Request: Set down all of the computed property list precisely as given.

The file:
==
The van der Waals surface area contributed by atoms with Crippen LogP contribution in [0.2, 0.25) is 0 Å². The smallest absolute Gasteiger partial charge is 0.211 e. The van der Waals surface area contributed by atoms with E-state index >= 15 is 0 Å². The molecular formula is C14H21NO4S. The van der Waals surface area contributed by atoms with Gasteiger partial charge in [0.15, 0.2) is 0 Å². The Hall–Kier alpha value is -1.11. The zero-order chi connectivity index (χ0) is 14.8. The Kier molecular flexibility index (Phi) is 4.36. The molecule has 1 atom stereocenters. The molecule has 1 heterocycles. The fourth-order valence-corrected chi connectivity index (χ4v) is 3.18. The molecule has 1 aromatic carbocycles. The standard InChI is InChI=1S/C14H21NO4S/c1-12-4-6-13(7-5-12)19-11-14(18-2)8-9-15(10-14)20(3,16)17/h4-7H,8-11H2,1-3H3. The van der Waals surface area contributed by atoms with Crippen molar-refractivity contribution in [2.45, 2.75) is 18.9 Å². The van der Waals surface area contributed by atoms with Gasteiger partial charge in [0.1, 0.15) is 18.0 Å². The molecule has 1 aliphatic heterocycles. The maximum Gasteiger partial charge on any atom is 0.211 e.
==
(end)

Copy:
The van der Waals surface area contributed by atoms with Crippen LogP contribution in [0.2, 0.25) is 0 Å². The smallest absolute Gasteiger partial charge is 0.211 e. The van der Waals surface area contributed by atoms with E-state index >= 15 is 0 Å². The molecular formula is C14H21NO4S. The van der Waals surface area contributed by atoms with Gasteiger partial charge in [0.15, 0.2) is 0 Å². The Hall–Kier alpha value is -1.11. The zero-order chi connectivity index (χ0) is 14.8. The Kier molecular flexibility index (Phi) is 4.36. The molecule has 1 atom stereocenters. The molecule has 1 heterocycles. The fourth-order valence-corrected chi connectivity index (χ4v) is 3.18. The molecule has 1 aromatic carbocycles. The standard InChI is InChI=1S/C14H21NO4S/c1-12-4-6-13(7-5-12)19-11-14(18-2)8-9-15(10-14)20(3,16)17/h4-7H,8-11H2,1-3H3. The van der Waals surface area contributed by atoms with Crippen molar-refractivity contribution in [2.45, 2.75) is 18.9 Å². The van der Waals surface area contributed by atoms with Gasteiger partial charge in [0.1, 0.15) is 18.0 Å². The molecule has 1 aliphatic heterocycles. The maximum Gasteiger partial charge on any atom is 0.211 e.